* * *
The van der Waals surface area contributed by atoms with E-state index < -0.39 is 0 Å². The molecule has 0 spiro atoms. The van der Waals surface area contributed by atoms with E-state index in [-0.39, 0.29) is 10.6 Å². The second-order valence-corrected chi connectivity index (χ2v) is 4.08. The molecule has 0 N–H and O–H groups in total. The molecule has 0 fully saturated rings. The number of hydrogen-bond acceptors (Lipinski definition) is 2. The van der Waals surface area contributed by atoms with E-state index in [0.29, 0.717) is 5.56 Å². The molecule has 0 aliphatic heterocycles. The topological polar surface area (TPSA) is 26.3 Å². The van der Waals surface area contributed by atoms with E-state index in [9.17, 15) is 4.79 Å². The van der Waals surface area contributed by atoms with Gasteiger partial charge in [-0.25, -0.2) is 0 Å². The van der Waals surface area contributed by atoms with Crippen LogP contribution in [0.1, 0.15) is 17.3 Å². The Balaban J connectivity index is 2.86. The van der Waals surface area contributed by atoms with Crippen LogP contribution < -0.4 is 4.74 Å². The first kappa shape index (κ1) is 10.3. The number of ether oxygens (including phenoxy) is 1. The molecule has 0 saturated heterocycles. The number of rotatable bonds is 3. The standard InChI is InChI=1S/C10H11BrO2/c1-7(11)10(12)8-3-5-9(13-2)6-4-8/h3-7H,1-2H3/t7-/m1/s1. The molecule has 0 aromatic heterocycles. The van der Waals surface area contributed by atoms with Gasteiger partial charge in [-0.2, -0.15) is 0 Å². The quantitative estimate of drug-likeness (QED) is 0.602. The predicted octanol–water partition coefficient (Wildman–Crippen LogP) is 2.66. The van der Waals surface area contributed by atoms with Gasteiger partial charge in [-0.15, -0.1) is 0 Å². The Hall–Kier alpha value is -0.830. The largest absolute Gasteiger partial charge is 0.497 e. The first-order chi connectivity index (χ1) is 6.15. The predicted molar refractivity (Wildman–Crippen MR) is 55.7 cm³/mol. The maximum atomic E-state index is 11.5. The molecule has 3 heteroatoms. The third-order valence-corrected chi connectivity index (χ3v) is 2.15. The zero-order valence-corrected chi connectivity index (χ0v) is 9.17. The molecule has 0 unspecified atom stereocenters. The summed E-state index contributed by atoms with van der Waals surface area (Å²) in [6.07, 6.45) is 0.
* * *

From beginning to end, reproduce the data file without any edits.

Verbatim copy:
The van der Waals surface area contributed by atoms with E-state index < -0.39 is 0 Å². The molecule has 0 spiro atoms. The van der Waals surface area contributed by atoms with E-state index in [-0.39, 0.29) is 10.6 Å². The second-order valence-corrected chi connectivity index (χ2v) is 4.08. The molecule has 0 N–H and O–H groups in total. The molecule has 0 fully saturated rings. The number of hydrogen-bond acceptors (Lipinski definition) is 2. The van der Waals surface area contributed by atoms with E-state index in [0.29, 0.717) is 5.56 Å². The molecule has 0 aliphatic heterocycles. The topological polar surface area (TPSA) is 26.3 Å². The van der Waals surface area contributed by atoms with E-state index in [9.17, 15) is 4.79 Å². The van der Waals surface area contributed by atoms with Gasteiger partial charge in [-0.25, -0.2) is 0 Å². The van der Waals surface area contributed by atoms with Crippen LogP contribution in [0.1, 0.15) is 17.3 Å². The Balaban J connectivity index is 2.86. The van der Waals surface area contributed by atoms with Crippen LogP contribution < -0.4 is 4.74 Å². The first kappa shape index (κ1) is 10.3. The number of ether oxygens (including phenoxy) is 1. The molecule has 0 saturated heterocycles. The number of rotatable bonds is 3. The standard InChI is InChI=1S/C10H11BrO2/c1-7(11)10(12)8-3-5-9(13-2)6-4-8/h3-7H,1-2H3/t7-/m1/s1. The molecule has 0 aromatic heterocycles. The van der Waals surface area contributed by atoms with Gasteiger partial charge in [-0.2, -0.15) is 0 Å². The quantitative estimate of drug-likeness (QED) is 0.602. The predicted octanol–water partition coefficient (Wildman–Crippen LogP) is 2.66. The van der Waals surface area contributed by atoms with Gasteiger partial charge in [-0.15, -0.1) is 0 Å². The Hall–Kier alpha value is -0.830. The largest absolute Gasteiger partial charge is 0.497 e. The first-order chi connectivity index (χ1) is 6.15. The predicted molar refractivity (Wildman–Crippen MR) is 55.7 cm³/mol. The maximum atomic E-state index is 11.5. The molecule has 3 heteroatoms. The third-order valence-corrected chi connectivity index (χ3v) is 2.15. The zero-order valence-corrected chi connectivity index (χ0v) is 9.17. The molecule has 0 unspecified atom stereocenters. The summed E-state index contributed by atoms with van der Waals surface area (Å²) in [6.07, 6.45) is 0.